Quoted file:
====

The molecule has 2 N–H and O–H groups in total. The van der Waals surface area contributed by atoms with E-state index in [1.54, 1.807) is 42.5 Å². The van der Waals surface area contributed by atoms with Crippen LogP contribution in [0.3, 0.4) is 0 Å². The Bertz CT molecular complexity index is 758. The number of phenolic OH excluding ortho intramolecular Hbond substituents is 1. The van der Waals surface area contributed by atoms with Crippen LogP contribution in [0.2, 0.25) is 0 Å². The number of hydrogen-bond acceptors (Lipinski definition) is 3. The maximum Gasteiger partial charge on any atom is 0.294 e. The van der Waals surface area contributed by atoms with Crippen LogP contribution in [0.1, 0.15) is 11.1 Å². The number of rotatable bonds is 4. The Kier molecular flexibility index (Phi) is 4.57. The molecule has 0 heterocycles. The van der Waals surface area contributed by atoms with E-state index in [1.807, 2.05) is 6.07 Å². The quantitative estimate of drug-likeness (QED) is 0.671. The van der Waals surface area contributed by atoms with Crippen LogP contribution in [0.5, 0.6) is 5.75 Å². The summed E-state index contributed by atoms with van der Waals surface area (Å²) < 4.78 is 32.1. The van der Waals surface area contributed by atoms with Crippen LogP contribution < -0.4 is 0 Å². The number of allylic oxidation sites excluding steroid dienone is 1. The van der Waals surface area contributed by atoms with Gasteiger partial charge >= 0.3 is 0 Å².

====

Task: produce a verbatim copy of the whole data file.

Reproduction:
The molecule has 2 N–H and O–H groups in total. The van der Waals surface area contributed by atoms with E-state index in [1.54, 1.807) is 42.5 Å². The van der Waals surface area contributed by atoms with Crippen LogP contribution in [0.3, 0.4) is 0 Å². The Bertz CT molecular complexity index is 758. The number of phenolic OH excluding ortho intramolecular Hbond substituents is 1. The van der Waals surface area contributed by atoms with Crippen LogP contribution in [0.2, 0.25) is 0 Å². The number of hydrogen-bond acceptors (Lipinski definition) is 3. The maximum Gasteiger partial charge on any atom is 0.294 e. The van der Waals surface area contributed by atoms with Crippen LogP contribution in [0.1, 0.15) is 11.1 Å². The number of rotatable bonds is 4. The Kier molecular flexibility index (Phi) is 4.57. The molecule has 0 heterocycles. The van der Waals surface area contributed by atoms with E-state index in [1.807, 2.05) is 6.07 Å². The quantitative estimate of drug-likeness (QED) is 0.671. The van der Waals surface area contributed by atoms with Crippen LogP contribution in [0.5, 0.6) is 5.75 Å². The summed E-state index contributed by atoms with van der Waals surface area (Å²) < 4.78 is 32.1. The van der Waals surface area contributed by atoms with Crippen LogP contribution < -0.4 is 0 Å². The number of allylic oxidation sites excluding steroid dienone is 1. The van der Waals surface area contributed by atoms with Gasteiger partial charge >= 0.3 is 0 Å².